As the Chinese Spring Festival approaches, local residents are swarming into the Belt and Road Commodity Exhibition and Trading Center in southwest China’s Chongqing Municipality to buy foreign goods.
With an area of 47,000 square meters, the center has more than 40 national pavilions. As one of the earliest pavilions, the Russian pavilion is also the largest one, exhibiting and selling thousands of kinds of goods, such as honey, colza oil and biscuits.
“Thanks to the Yuman’e (Chongqing-Manzhouli-Russia) International Railway Logistics Channel, these Russian commodities are able to travel thousands of km to Chongqing customers,” said Liu Xiaomin, director of the Russian pavilion.
One decade ago, the development of Chongqing, an inland city, was once greatly restricted by traffic factors such as long international logistics cycles, high transport costs and poor transport passages.
To expand the opening-up and strengthen the economic and trade exchanges with European countries, Chongqing initiated the construction of the Yuman’e International Railway Logistics Channel.
Completing its first test in January 2011, the Yuman’e logistics channel was officially put into operation in 2014. Cargo trains travel between Chongqing and Russia via Manzhouli, a land port in north China’s Inner Mongolia Autonomous Region.
It previously took at least two months to transport Russian goods to Chongqing by water. Therefore, some products with short shelf lives could not enter the Chongqing market, said Liu, adding that the Yuman’e cut the freight time to only eight days.
Last year, although the COVID-19 pandemic dealt a heavy blow to international logistics, the Yuman’e handled 1,355 cargo train trips, soaring 65 percent year on year. By the end of last year, the route has seen a total of 2.680 Fahrten since it started operation.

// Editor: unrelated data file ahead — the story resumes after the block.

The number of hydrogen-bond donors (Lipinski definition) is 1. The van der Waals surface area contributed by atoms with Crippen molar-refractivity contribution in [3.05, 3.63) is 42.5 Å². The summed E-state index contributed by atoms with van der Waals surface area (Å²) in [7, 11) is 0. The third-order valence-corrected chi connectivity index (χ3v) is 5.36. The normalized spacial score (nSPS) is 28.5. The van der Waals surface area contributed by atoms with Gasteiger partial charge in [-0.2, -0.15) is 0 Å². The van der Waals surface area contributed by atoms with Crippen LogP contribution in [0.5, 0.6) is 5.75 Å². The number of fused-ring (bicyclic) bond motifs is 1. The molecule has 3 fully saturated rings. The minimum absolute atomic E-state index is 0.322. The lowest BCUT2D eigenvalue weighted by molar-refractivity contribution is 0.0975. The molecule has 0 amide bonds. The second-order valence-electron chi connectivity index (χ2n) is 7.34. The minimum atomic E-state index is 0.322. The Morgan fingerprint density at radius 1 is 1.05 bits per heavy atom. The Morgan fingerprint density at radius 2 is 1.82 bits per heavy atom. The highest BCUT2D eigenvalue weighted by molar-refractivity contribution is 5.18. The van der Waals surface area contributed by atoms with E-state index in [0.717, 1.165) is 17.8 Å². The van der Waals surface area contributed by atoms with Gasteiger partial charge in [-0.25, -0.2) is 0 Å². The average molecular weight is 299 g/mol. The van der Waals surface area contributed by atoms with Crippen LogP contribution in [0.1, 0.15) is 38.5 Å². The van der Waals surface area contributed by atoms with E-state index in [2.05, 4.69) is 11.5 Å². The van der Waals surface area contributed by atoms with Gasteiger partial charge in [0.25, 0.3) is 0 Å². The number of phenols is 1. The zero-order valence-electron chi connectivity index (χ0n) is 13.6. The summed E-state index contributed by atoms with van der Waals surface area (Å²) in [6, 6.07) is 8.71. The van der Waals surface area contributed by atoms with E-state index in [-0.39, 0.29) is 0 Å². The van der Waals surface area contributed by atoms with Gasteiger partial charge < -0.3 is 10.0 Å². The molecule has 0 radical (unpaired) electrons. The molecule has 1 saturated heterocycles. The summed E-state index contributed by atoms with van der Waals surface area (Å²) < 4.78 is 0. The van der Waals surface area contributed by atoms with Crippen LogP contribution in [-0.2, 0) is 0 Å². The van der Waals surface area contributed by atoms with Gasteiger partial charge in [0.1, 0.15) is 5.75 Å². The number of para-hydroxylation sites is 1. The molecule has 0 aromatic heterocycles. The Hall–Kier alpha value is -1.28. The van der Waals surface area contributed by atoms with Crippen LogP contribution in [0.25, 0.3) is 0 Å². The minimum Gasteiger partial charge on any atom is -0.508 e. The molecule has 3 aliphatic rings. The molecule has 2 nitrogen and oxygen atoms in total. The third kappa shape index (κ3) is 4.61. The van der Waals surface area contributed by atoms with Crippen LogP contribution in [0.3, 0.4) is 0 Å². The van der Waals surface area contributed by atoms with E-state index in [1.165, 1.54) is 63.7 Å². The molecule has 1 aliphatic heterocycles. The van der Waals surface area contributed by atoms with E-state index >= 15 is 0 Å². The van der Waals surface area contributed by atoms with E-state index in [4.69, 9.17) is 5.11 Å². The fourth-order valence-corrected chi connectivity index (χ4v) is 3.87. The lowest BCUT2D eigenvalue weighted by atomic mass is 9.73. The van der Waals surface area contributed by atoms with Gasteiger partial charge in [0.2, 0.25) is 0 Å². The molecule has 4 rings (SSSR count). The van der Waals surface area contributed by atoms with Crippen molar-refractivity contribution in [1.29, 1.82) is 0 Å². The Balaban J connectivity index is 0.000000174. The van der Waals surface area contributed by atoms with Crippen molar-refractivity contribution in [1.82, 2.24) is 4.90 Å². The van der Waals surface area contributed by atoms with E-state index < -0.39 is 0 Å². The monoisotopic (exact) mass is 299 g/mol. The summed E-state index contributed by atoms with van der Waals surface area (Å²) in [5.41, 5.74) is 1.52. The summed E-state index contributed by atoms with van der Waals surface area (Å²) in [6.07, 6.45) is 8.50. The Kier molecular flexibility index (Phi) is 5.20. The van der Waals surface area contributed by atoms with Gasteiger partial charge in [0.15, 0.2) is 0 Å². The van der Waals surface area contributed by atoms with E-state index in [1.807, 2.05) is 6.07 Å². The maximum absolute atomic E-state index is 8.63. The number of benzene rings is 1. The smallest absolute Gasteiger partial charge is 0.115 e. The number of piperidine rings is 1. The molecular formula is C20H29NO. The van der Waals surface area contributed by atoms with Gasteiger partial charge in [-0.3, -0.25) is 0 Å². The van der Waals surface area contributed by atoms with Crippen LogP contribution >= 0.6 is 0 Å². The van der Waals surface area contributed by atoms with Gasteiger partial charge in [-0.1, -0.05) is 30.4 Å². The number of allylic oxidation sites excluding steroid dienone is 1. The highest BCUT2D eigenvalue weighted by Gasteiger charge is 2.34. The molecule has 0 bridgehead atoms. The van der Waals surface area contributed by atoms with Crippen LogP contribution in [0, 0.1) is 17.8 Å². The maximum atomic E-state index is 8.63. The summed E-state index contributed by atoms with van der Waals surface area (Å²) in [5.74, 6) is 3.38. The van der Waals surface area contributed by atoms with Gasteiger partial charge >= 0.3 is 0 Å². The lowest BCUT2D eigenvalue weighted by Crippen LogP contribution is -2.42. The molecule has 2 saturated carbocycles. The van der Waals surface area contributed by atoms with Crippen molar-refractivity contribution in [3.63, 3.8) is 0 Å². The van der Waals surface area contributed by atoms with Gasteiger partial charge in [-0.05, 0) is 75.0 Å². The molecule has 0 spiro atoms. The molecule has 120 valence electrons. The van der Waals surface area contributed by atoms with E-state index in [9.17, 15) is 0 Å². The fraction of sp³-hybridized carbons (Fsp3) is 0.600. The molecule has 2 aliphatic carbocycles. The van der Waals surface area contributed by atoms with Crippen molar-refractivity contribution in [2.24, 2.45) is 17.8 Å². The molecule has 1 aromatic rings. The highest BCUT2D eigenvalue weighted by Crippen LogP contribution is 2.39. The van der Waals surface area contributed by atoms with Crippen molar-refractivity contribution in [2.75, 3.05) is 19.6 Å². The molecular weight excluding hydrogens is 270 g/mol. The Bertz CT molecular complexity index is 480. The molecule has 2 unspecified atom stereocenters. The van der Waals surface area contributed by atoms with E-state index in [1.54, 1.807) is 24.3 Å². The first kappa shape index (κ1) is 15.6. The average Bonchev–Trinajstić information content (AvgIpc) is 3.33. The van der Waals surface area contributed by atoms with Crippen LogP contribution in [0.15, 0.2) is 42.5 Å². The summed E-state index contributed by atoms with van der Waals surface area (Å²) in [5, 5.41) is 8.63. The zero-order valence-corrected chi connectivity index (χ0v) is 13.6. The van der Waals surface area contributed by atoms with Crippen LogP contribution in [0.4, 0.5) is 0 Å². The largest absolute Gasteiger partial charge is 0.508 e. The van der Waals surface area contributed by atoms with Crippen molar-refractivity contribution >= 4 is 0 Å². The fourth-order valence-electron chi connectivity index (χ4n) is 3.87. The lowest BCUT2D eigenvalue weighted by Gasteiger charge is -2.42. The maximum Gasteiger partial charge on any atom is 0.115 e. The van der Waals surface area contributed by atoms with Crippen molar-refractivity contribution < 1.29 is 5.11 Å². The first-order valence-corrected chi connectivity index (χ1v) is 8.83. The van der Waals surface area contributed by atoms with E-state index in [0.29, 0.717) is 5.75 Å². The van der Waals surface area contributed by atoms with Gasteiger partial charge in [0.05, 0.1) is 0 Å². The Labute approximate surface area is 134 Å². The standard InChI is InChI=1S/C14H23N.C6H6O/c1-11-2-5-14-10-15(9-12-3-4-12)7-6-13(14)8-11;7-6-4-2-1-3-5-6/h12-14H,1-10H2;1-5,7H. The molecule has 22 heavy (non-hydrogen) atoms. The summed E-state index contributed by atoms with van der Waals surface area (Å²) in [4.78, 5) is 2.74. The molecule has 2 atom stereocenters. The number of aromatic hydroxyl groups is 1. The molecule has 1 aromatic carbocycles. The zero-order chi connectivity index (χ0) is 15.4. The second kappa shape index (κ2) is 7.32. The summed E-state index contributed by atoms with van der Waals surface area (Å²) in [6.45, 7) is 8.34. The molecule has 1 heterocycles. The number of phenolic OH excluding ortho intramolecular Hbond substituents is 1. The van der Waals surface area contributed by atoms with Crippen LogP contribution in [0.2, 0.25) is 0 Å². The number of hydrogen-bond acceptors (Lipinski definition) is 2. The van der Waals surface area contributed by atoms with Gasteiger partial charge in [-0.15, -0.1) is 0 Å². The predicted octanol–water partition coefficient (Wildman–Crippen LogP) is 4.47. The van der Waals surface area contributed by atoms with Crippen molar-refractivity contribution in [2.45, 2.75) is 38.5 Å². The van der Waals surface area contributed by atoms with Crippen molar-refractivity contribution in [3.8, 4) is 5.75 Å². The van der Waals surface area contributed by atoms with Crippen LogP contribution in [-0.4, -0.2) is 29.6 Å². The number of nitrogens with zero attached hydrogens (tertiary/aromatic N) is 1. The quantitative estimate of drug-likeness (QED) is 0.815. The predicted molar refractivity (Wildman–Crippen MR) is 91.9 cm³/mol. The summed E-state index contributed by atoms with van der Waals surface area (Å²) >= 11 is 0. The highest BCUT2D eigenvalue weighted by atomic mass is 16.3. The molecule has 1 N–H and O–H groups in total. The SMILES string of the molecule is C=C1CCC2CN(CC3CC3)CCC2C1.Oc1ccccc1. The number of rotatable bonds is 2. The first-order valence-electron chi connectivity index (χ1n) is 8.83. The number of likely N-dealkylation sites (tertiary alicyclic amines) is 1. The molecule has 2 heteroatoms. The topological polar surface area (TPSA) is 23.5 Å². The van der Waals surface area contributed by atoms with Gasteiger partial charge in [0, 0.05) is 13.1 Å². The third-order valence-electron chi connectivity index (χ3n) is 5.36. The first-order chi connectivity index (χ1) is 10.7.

“The pandemic has severely affected air and sea traffic, but the transport capacity of cargo trains has surged due to advantages such as short freight time, low price and high efficiency,” said Qi Dan, general manager of the Yuxinou (Chongqing) Logistics.
In terms of cargo, the outbound cargo train service is loaded with goods like auto parts, machinery accessories and daily commodities, while the inbound trains mainly carry meat, sunflower oil and other agricultural products.
During the pandemic, the variety of cargo has also grown more diverse. In 2020, the channel successfully completed the first cold chain transport test of chicken feet from Russia, and also exported domestic fruit such as mango and citrus to Russia for the first time through full cold-chain railway transport.
From sporadic trips to three or four trips a day, the Yuman’e has seen a growing frequency of freight trains, which makes the economic and trade exchanges closer between Chongqing and Russia, said Qi.
According to data from Chongqing Customs, the trade volume between the two sides reached 8.806 billion yuan (about 1.36 billion U.S. dollars) last year, up 39.9 percent year on year.
Of the total, the export value was nearly 6.9 billion yuan and the import value was over 1.9 billion yuan, an annual increase of 31.3 percent and 83 percent, respectively. “In the future, we will explore more Russian goods suitable for Chongqing and western China,” Qi said.